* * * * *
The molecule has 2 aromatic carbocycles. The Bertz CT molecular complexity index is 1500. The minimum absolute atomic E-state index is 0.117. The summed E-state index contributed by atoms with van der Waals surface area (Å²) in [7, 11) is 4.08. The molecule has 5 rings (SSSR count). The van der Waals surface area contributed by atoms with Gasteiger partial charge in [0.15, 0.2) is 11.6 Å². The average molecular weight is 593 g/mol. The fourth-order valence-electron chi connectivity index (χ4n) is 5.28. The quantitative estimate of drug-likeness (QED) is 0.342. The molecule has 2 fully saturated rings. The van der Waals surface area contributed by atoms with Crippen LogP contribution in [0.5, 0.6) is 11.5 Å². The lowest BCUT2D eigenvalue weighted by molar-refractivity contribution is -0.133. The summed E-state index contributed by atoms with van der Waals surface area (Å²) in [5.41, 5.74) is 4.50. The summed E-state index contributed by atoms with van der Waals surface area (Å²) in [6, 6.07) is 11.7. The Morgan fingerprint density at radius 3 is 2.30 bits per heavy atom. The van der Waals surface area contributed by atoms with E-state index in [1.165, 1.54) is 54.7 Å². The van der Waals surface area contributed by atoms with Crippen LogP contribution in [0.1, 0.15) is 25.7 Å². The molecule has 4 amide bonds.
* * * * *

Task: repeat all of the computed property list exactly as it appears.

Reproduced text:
The molecule has 2 aromatic carbocycles. The Bertz CT molecular complexity index is 1500. The minimum absolute atomic E-state index is 0.117. The summed E-state index contributed by atoms with van der Waals surface area (Å²) in [7, 11) is 4.08. The molecule has 5 rings (SSSR count). The van der Waals surface area contributed by atoms with Gasteiger partial charge in [0.15, 0.2) is 11.6 Å². The average molecular weight is 593 g/mol. The fourth-order valence-electron chi connectivity index (χ4n) is 5.28. The quantitative estimate of drug-likeness (QED) is 0.342. The molecule has 2 fully saturated rings. The van der Waals surface area contributed by atoms with Crippen LogP contribution in [0.5, 0.6) is 11.5 Å². The lowest BCUT2D eigenvalue weighted by molar-refractivity contribution is -0.133. The summed E-state index contributed by atoms with van der Waals surface area (Å²) in [5.41, 5.74) is 4.50. The summed E-state index contributed by atoms with van der Waals surface area (Å²) in [6, 6.07) is 11.7. The Morgan fingerprint density at radius 3 is 2.30 bits per heavy atom. The van der Waals surface area contributed by atoms with E-state index in [1.165, 1.54) is 54.7 Å². The van der Waals surface area contributed by atoms with Crippen LogP contribution in [0.1, 0.15) is 25.7 Å². The molecule has 4 amide bonds.